His first real awareness was that of insect feet. Salmonflies on his scalp, even on his face. One touched his lip and he almost inhaled it, he was breathing so hard. Inching himself free, he collapsed every few seconds to rest against the log. This went on maybe an hour, maybe ten minutes. When he could lift his head, he saw his boat stuck in the logjam, the stern caught on the same half-submerged log he was fighting. The sight inspired another surge of adrenaline. He freed a leg, skinning his knee against the bark. He got it up and over the tree, then lay there straddling it. His face hung inches above a small, ridiculously tranquil pool on the other side of the strainer. A half dozen water striders skated over its surface, their bodies creating a five-point star that struck him as exquisite. Snowflakes in summer.

He lifted himself on shaking arms. The boat was close enough to touch. Out towards the end of the snag, caught in the branches, was a foreign object. His eyes fixed on it and his heart sank. Merrit’s hat.

Water came up his throat and fell straight down his front. He gagged up more, blinking fiercely in the brightness, watching his vomit hit the pool and scatter the striders. He turned away from the hat, leaning forward to draw his feet up underneath him in a wobbling squat. Gazing at his bloodied finger, he marveled that he could not feel it. He looked over and saw Ollie safe in the boat’s bottom, distracted by the salmonflies crawling over his legs. Alan sobbed. Snot and tears leaked from his face.

He had no strength left to make the jump from log to boat, made a terrible mess of it. His knees hit the gunwale and he fell inside, knocking the boy sideways. The boat rocked violently but held. Alan saw it was the anchor pinning them, tangled in brush. He pulled it but it wouldn’t budge. Leaning over the crying boy, he flipped open his tackle box and grabbed his knife. Bracing his legs, using everything he had left in his arms to saw back and forth with the blade, he ignored Ollie’s god-awful noise and focused on each nylon fiber as it snapped. When it finally gave, the boat lurched forward, knocking Ollie sideways again, nearly throwing Alan out of the boat. The knife was lost. Alan scrambled to the bench and grabbed the oars. Shocked by how fast they were shot downstream, he understood he had grossly miscalculated the river.

Ollie was howling now, his face a caricature of misery, the sad clown mouth, eyes leaking like a hose. Alan felt what he had never felt before, not even for his own child. A wish to gather him up, hold him tight. The feeling was associated with his boyhood, an impulse towards his blanket or a stuffed bear. Alan did what was not natural to him. He began to speak. His blustering, full voice filled his throat and vibrated his skull as he listed the most common species of trout found on the Blackfoot: westslope, rainbow, brown, bull. Birds seen on the Blackfoot: herons, sandhills, buffleheads. Hawks: swainson, red tail, shirred. He recalled the mnemonic from medical school, the bones of the hand: Some Lovers Try Positions That They Can’t Handle. Scaphoid, lunate, triquetrum, pisiform, trapezium, trapezoid, capitate, hamate.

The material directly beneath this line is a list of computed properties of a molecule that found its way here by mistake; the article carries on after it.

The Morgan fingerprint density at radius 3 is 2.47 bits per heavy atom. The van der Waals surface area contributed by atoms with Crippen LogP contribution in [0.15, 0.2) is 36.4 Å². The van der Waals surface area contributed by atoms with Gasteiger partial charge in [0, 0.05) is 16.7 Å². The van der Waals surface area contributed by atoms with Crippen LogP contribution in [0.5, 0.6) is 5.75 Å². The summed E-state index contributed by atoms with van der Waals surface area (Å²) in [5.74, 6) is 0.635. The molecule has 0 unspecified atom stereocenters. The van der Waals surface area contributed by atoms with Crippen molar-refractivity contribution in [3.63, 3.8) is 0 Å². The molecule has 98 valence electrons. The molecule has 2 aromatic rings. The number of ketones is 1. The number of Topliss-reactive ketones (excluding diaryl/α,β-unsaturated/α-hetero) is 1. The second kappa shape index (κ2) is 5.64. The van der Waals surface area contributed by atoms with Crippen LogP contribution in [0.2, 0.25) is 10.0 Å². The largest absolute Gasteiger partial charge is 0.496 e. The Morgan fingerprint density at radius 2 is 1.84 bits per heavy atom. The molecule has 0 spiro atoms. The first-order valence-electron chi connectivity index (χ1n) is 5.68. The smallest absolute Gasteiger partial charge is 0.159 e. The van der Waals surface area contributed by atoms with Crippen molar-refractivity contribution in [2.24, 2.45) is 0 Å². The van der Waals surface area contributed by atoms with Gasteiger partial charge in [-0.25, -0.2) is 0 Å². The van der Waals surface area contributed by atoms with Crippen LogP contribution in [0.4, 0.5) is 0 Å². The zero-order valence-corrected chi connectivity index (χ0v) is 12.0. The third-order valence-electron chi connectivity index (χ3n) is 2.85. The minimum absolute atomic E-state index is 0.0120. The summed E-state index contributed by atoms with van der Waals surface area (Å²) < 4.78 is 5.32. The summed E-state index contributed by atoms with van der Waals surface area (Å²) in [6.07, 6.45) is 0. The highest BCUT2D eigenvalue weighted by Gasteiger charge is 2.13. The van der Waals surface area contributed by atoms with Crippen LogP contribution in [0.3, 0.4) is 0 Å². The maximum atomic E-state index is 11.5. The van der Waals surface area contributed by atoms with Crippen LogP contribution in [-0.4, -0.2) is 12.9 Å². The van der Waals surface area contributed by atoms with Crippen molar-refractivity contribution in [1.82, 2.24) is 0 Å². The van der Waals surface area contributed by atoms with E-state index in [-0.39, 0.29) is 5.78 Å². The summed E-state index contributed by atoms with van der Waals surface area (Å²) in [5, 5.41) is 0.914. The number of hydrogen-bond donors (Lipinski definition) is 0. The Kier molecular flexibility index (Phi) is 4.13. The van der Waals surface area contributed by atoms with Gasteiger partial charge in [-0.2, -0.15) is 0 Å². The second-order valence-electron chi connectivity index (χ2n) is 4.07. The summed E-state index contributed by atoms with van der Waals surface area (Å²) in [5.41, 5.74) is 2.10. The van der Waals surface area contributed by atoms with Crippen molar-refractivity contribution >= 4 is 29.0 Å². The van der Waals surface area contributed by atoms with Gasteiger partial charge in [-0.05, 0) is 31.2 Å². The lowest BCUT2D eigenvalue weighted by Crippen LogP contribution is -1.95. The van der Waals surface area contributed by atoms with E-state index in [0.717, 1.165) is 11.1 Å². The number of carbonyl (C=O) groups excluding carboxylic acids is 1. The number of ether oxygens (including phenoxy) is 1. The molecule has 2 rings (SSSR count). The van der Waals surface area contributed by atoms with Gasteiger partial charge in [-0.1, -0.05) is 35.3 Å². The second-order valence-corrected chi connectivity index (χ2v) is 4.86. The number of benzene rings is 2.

“You’re bleeding,” Ollie said.

Alan looked at the boy, only then realizing his crying had stopped. He glanced down at his legs. His long johns rode up to his knees and both shins were scratched raw and purple with bruising. An idiotic laughter leapt out of him. “So I am!”

“Where’s Grandma?”

Alan’s chest tightened. “Grandma hates fishing,” he said with false cheer. “I think she went home.”

Ollie looked down at the bugs in his fists, then up at the passing bank. He pointed. Two waders stared in wonder at the half-naked man in the boat. There must be a parking area nearby. He could pull over. He imagined what he’d say, how he’d explain what happened. He might ask them if they’d seen a body. That would not be an unreasonable question.

Around the next bend the bugs were thick again. There were more fishermen. One waved. Astonishing. Men having a great day. Even Ollie grinned. His teeth small square pearls. The boy looked back upstream, saw something and dropped the bugs. He stood.

“Sit down!” Alan shouted, panicked, planting both his feet to counteract the sway.

The boy dropped as if he’d been hit. His lower lip began to quiver.

“Oh now,” said Alan. “You scared me is all!” He exaggerated a smile, sure he looked like a lunatic.

“I saw Grandma,” Ollie sniffed.

“Where?” Alan cried, turning his head. He leaned on the oars, almost standing against the current. “Where Ollie? Where!”

The boy pointed. Alan saw nothing but rowed them closer to shore. Impossible. He would not get his hopes up. He would not. The boat scraped the bottom. They were in a slow shallow similar to Arrowhead Flats. Alan pulled the oars in and jumped out.